| Lesson 3 || Optimizing space usage within blocks |
| Objective || Describe Oracle block space usage. |
Optimizing Oracle Block Space Usage
How data is stored in an Oracle data block
High performance often depends on two factors: data block size and row storage. Let us now look at how data is stored within an Oracle data block. Oracle places some overhead in every data block. When a data file is added to an Oracle tablespace, Oracle allocates the data file and formats each data block, adding header and footer information within each block. We can add objects to the remaining space.
How to allocate space in Oracle data block
Oracle uses all of the row space in a data block, except for the space reserved by the PCTFREE
storage management parameter.
, the PCTFREE table parameter sets the percentage of space to remain open for future updates of rows that already exist on that data block. PCTFREE can have a negative impact on performance if it is set too low. PCTFREE and PCTUSED work together to optimize the use of space in the data blocks of the extents within a data segment. We will look at setting PCTFREE and PCTUSED later in this module.
Only one object type may inhabit any given Oracle data block. Whenever Oracle allocates an extent for an object (table or index),
it is the physical data blocks that are allocated to the object. Therefore a tablespace can have different data blocks with different PCTFREE space, but each data block will contain only one type of object.
Let us take a look at how data blocks are reserved with different amounts of free space.
Data Block Size
This example shows that there are different amounts of reserved space within each of the data blocks.
Oracle Segments, Extents, and Blocks
In the previous module, an overview of tablespaces
and the logical structures contained within them were discussed.
Also briefly presented were datafiles, allocated at the operating system level, as the building blocks for tablespaces. Being able to effectively manage disk space in the database requires an in-depth knowledge of tablespaces and datafiles,
as well as the components of the segments stored within the tablespaces, such as tables and indexes. At the lowest level, a tablespace segment consists of one or more extents, each extent comprising one or more data blocks. Figure 6-1 shows the relationship between segments, extents, and blocks in an Oracle database.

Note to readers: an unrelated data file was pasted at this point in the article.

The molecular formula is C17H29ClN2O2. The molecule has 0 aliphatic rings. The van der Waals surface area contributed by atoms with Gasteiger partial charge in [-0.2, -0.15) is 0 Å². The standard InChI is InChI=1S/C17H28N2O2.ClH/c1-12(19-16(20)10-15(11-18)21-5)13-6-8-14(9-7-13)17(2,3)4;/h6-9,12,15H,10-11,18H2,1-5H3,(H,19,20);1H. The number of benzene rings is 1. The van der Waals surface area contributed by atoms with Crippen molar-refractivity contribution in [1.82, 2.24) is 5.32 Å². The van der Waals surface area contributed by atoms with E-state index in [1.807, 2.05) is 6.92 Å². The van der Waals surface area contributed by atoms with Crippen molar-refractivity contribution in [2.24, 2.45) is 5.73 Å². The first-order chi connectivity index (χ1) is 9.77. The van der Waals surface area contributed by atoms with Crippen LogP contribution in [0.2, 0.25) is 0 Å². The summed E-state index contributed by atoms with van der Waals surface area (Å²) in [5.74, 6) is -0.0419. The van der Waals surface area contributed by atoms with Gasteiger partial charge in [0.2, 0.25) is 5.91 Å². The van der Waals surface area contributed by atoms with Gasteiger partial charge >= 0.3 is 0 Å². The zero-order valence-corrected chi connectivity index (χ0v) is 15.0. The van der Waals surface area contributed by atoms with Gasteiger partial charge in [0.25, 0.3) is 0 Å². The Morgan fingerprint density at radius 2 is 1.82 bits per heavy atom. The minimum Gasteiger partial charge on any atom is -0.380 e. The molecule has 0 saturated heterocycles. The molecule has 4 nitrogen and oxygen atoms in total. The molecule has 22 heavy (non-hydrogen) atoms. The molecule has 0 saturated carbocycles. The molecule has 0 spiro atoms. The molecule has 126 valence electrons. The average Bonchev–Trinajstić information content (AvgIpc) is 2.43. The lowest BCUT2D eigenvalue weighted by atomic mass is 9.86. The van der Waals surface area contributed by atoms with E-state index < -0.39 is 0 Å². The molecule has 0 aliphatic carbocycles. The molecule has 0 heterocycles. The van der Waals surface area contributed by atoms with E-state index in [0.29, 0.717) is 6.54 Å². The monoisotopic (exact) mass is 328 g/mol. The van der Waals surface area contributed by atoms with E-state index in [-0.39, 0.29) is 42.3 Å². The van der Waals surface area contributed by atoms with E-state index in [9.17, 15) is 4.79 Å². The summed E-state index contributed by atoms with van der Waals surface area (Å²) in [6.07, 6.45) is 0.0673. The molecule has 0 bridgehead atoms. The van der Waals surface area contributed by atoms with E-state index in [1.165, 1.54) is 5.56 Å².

In the following sections are the details of data blocks, extents, and segments with the focus on space management.
A data block is the smallest unit of storage in the database. Ideally, an Oracle block is a multiple of the operating system block to ensure efficient I/O operations. The default block size for the database is specified with the DB_BLOCK_SIZE initialization parameter.
This block size is used for the SYSTEM, TEMP, and SYSAUX tablespaces at database creation and cannot be changed without
re-creating the database.
Every data block contains a header that specifies what kind of data is in the block: table rows or index entries. The table directory section has information about the table with rows in the block; a block can have rows from only one table or entries from only one index, unless the table is a
clustered table, in which case the table directory identifies all the tables with rows in this block. The row directory provides details of the specific rows of the table or index entries in the block. The space for the header, table directory, and row directory is a very small percentage of the
space allocated for a block; our focus, then, is on the free space and row data within the block.
The next lesson examines how Oracle manages data rows using the Oracle segment header.
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